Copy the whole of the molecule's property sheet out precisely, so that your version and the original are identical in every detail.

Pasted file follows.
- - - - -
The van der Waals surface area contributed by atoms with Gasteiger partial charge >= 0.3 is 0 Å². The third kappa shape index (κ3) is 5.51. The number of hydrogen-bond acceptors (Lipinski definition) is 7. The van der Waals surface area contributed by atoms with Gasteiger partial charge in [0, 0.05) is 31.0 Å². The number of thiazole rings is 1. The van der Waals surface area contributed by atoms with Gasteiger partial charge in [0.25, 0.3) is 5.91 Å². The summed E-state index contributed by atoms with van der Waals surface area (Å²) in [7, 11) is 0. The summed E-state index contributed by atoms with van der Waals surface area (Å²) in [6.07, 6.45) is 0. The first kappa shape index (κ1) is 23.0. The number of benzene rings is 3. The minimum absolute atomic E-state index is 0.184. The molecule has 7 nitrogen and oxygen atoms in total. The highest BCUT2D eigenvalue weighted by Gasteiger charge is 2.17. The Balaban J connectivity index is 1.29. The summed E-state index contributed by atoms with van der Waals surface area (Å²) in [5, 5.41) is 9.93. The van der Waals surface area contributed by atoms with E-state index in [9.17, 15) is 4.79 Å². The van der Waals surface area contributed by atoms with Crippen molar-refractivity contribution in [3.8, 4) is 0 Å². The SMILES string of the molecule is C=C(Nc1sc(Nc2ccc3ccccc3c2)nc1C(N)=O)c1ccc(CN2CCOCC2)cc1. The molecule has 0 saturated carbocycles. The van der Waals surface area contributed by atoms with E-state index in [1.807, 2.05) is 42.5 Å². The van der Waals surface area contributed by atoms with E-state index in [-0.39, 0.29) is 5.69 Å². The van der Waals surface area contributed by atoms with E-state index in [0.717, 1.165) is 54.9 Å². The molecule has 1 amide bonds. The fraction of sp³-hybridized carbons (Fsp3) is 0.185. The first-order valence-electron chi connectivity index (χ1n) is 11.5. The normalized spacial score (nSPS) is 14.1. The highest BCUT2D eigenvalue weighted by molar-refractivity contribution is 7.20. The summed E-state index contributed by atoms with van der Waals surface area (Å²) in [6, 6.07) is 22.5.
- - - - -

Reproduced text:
The van der Waals surface area contributed by atoms with Gasteiger partial charge >= 0.3 is 0 Å². The third kappa shape index (κ3) is 5.51. The number of hydrogen-bond acceptors (Lipinski definition) is 7. The van der Waals surface area contributed by atoms with Gasteiger partial charge in [0, 0.05) is 31.0 Å². The number of thiazole rings is 1. The van der Waals surface area contributed by atoms with Gasteiger partial charge in [0.25, 0.3) is 5.91 Å². The summed E-state index contributed by atoms with van der Waals surface area (Å²) in [7, 11) is 0. The summed E-state index contributed by atoms with van der Waals surface area (Å²) in [6.07, 6.45) is 0. The first kappa shape index (κ1) is 23.0. The number of benzene rings is 3. The minimum absolute atomic E-state index is 0.184. The molecule has 7 nitrogen and oxygen atoms in total. The highest BCUT2D eigenvalue weighted by Gasteiger charge is 2.17. The Balaban J connectivity index is 1.29. The summed E-state index contributed by atoms with van der Waals surface area (Å²) in [5, 5.41) is 9.93. The van der Waals surface area contributed by atoms with E-state index in [9.17, 15) is 4.79 Å². The van der Waals surface area contributed by atoms with Crippen molar-refractivity contribution in [3.8, 4) is 0 Å². The SMILES string of the molecule is C=C(Nc1sc(Nc2ccc3ccccc3c2)nc1C(N)=O)c1ccc(CN2CCOCC2)cc1. The molecule has 0 saturated carbocycles. The van der Waals surface area contributed by atoms with E-state index in [1.807, 2.05) is 42.5 Å². The van der Waals surface area contributed by atoms with E-state index in [-0.39, 0.29) is 5.69 Å². The van der Waals surface area contributed by atoms with E-state index in [0.717, 1.165) is 54.9 Å². The molecule has 1 amide bonds. The fraction of sp³-hybridized carbons (Fsp3) is 0.185. The first-order valence-electron chi connectivity index (χ1n) is 11.5. The normalized spacial score (nSPS) is 14.1. The highest BCUT2D eigenvalue weighted by molar-refractivity contribution is 7.20. The summed E-state index contributed by atoms with van der Waals surface area (Å²) in [6, 6.07) is 22.5.